“So we look for employers within a 10, 30 and 50 mile radius of that prison and work with employers to secure vacancies,” Ms Turner-Kot explained.

    “In this respect it acts like any other recruitment agency, but what makes us different is our unique pool of candidates we can draw from which no other agency has access to. Having worked with them over a varying period of time we can ensure employers that they come with an education and vocational training.”

    In delivering this service, n-ergy’s staff work with all categories of offenders with the exception of those in Category A prisons.

    Ms Turner-Kot said: “Prisons are graded from A to D, with Category D being open prisons. We work with our prisoners wherever they are and work either in the prison confines or in some cases outside it.”

    She added: “These are individuals who are close to the end of their sentences. Some will be those working on horticultural vocational programmes while others will be working to attain food and hospitality qualifications within the prison kitchens, and others are working towards manufacturing qualifications in the prison’s workshop.”

    To deliver this service n-ergy has a permanent staff of 64, of which 50 are involved within the prison network. They are trained as prison officers, draw their own keys, work in designated areas, and then leave at the end of the day.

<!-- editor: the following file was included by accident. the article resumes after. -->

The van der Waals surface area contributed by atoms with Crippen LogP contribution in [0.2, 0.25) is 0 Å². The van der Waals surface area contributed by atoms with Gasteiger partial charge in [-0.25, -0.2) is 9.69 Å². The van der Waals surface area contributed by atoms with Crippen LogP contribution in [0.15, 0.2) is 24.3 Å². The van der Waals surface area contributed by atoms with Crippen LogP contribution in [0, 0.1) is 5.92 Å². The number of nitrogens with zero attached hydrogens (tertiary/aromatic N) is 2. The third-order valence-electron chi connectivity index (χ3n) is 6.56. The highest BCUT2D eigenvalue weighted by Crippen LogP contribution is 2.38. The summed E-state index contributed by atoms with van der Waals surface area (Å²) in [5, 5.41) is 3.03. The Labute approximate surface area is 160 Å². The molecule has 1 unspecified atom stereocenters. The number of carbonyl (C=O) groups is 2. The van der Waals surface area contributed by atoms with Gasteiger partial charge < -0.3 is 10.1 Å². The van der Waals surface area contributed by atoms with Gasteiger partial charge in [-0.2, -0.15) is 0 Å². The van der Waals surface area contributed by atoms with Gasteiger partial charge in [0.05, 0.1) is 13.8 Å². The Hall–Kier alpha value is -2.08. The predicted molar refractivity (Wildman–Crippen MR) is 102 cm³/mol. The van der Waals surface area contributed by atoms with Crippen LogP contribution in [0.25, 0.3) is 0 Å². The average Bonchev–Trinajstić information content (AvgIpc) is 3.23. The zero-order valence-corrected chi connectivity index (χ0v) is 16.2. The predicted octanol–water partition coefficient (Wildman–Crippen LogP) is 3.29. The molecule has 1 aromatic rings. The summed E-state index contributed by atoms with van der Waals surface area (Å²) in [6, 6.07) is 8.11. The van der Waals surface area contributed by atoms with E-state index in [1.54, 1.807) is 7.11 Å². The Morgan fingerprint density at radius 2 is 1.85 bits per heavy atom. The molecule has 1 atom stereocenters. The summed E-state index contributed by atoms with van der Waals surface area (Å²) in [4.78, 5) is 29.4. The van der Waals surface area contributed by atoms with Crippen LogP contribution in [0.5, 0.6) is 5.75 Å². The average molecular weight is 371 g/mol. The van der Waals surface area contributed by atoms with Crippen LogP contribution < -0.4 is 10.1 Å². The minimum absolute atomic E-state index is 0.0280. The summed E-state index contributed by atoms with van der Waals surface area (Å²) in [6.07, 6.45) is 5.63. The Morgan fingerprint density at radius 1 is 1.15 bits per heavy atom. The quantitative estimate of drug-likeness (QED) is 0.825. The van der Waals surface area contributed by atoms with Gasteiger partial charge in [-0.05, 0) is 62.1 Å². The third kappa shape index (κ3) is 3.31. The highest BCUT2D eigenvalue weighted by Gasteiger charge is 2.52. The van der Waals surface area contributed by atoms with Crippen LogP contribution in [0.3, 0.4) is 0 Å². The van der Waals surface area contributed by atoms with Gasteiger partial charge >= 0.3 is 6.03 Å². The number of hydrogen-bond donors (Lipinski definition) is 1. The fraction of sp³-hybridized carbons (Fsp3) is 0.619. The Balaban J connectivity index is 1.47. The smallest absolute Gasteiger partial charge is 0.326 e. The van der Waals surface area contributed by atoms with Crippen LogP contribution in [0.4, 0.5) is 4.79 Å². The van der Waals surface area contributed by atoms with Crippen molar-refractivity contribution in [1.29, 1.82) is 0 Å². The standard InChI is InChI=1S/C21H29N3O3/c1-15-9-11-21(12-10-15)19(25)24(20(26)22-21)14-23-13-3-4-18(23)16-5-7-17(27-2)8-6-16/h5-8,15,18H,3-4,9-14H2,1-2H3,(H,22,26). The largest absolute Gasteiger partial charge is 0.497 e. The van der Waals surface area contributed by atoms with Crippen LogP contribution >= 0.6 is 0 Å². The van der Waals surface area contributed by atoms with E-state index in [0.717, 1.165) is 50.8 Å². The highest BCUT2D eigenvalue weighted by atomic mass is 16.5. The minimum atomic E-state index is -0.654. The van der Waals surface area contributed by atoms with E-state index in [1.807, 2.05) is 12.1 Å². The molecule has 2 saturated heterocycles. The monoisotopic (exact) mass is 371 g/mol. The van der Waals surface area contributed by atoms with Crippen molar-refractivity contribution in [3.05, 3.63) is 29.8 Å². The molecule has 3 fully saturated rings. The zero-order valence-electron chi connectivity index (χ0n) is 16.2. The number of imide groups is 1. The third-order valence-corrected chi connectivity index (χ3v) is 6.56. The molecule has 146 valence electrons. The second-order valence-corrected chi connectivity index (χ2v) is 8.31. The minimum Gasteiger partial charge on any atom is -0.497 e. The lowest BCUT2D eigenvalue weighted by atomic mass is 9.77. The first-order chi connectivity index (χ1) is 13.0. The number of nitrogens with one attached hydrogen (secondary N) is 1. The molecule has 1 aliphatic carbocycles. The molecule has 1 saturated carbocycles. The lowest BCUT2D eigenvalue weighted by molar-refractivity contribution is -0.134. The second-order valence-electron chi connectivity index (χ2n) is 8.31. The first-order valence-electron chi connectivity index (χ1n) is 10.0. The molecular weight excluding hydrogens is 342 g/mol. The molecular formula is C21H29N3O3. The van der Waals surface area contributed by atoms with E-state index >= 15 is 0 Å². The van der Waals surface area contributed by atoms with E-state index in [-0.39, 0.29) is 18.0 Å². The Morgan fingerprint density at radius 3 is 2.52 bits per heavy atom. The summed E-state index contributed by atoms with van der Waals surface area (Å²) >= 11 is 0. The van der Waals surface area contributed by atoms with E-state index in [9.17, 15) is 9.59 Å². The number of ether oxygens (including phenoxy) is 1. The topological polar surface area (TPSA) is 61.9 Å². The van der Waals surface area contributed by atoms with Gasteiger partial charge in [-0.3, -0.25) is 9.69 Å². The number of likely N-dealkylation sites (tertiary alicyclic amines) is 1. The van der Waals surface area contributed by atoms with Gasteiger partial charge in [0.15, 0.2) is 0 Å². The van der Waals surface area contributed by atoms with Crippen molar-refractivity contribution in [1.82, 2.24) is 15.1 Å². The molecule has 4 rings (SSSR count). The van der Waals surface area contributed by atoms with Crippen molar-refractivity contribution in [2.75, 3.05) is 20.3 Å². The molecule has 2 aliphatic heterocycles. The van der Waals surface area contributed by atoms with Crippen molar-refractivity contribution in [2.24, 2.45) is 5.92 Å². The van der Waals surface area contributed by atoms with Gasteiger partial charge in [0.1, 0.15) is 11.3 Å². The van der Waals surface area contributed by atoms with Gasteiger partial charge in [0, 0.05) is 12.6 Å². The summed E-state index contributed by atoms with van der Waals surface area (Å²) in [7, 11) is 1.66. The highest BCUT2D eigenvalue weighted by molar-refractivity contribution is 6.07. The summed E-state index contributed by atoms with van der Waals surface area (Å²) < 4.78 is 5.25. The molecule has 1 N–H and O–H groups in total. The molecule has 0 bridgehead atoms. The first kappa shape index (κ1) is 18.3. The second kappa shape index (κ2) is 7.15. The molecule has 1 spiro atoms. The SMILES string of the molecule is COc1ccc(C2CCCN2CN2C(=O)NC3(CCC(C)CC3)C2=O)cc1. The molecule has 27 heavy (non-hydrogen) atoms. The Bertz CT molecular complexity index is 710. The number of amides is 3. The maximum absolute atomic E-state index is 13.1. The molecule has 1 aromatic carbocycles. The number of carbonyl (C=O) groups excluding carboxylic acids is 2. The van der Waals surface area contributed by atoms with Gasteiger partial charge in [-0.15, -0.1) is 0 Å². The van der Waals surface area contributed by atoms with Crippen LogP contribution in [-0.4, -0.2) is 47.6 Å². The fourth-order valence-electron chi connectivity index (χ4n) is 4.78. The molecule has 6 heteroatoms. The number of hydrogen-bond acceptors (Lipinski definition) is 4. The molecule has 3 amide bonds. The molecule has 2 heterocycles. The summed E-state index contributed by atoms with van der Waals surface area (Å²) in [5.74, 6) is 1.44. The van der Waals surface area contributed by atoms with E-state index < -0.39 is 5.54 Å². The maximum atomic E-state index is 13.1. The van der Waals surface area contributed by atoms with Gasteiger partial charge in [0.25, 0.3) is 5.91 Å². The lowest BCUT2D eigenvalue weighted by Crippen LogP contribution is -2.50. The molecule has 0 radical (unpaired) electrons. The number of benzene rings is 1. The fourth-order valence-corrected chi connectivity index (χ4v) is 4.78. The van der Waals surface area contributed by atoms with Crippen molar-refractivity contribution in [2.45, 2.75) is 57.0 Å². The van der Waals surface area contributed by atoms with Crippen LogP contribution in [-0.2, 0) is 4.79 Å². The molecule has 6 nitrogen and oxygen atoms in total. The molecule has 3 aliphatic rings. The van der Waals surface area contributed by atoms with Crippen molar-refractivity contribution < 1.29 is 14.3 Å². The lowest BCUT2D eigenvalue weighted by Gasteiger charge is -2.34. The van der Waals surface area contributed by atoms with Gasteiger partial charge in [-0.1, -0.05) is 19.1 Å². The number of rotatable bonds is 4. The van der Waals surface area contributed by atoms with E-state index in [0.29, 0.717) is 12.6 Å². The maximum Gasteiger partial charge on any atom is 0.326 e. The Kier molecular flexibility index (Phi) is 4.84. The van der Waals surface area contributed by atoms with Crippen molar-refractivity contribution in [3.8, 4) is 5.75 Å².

Of the business model Ms Turner-Kot said: “We have a manager based in each region who manages a cluster of prisons. They meet with their team on a monthly basis and get regular visits from senior management.”

    This particular practice has proved successful in relation to results achieved, measurement of which are written into the contract awarded.

    Emphasising their importance Ms Turner-Kot said: “We are paid on a results basis. No results, no money. Our results for delivering vocational qualifications is 95% and our success with the individuals that we place into employment is currently 25%.

    “The national average for vocational delivery is around 87% so we are above the national average, as we are with the Welfare to Work programme. The Ministry of Justice started to pilot programmes within the offender reform sector to work with organisations and pay them on a results basis.